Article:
Jennie Yabroff acknowledges that “‘Depression’ remains a catch-all phrase to describe a variety of conditions ranging from the occasional bad day to paralyzing inertia”:
To truly understand the disease, and not just the treatment, you need to look to writers with sensitivity and compassion about the real nature of the self in despair, be they novelists or doctors, contemporary writers or playwrights dead for hundreds of years.
She recommends these books for help in understanding depression, a state commonly known as the black dog:
- Ordinarily Well by Peter Kramer
- The Bell Jar by Sylvia Plath
- Darkness Visible by William Styron
- Hamlet by William Shakespeare
- The Noonday Demon by Andrew Solomon
- An Unquiet Mind by Kay Redfield Jamison
The newest craze for keeping oneself organized is the Bullet Journal. Check out this article for examples of bullet journals as well as some links about how the system works.
Despite our current dependence on keyboards, there are some definite cognitive benefits to learning cursive writing.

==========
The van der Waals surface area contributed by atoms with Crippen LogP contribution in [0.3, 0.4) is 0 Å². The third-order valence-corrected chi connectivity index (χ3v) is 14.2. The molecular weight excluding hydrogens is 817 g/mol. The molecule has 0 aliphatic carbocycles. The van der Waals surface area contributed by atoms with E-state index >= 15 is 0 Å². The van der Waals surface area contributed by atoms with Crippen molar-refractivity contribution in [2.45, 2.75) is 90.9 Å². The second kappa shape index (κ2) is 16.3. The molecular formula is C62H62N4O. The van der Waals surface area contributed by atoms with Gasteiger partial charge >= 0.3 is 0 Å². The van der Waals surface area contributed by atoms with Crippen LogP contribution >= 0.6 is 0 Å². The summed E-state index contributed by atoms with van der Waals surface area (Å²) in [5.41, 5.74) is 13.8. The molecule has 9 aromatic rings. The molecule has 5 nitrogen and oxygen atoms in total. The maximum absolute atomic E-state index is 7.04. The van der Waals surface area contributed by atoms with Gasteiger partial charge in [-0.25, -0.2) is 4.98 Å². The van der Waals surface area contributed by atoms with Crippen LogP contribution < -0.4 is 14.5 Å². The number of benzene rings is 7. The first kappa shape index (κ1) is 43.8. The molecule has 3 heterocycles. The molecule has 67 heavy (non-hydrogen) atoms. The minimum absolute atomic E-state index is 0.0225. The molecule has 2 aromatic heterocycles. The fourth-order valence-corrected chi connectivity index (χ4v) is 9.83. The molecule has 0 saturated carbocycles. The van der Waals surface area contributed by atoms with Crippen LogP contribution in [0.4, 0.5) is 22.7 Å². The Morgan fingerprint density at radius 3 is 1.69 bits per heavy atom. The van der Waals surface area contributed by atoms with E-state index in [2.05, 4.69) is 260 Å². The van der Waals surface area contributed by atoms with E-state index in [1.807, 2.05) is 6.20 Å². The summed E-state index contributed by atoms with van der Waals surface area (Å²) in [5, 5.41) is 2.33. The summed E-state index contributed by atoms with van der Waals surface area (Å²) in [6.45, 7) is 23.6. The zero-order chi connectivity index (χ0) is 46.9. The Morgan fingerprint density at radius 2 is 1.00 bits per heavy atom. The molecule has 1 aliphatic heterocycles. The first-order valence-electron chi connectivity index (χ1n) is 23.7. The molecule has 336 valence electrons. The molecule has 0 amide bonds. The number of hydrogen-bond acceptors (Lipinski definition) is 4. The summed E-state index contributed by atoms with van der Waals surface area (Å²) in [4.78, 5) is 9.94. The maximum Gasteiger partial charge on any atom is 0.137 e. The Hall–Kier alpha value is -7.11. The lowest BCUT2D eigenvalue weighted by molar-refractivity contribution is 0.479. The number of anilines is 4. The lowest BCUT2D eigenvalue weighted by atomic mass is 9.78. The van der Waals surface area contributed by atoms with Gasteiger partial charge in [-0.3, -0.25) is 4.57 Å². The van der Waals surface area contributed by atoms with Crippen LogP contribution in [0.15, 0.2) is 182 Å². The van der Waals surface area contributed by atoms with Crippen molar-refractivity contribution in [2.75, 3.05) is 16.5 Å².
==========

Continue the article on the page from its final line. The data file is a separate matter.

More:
Here’s an article about Tiffany Watt Smith, a research fellow at the Centre for the History of the Emotions at Queen Mary University of London:
[It’s] the subjective experience of emotions — that Smith explores in her charming new book, The Book of Human Emotions. It’s a roundup of 154 words from around the world that you could call an exploration of “emotional granularity,” as it provides language for some very specific emotions you likely never knew you had. “It’s a long-held idea that if you put a name to a feeling, it can help that feeling become less overwhelming,” she said. “All sorts of stuff that’s swirling around and feeling painful can start to feel a bit more manageable,” once you’ve pinned the feeling down and named it.
Every word counts:
Be careful because the next word you say could determine how your day is, or the rest of your life might pan out. Doctors at Thomas Jefferson University explained that the choice of our words could actually have more impact on our lives than we actually think.
© 2016 by Mary Daniels Brown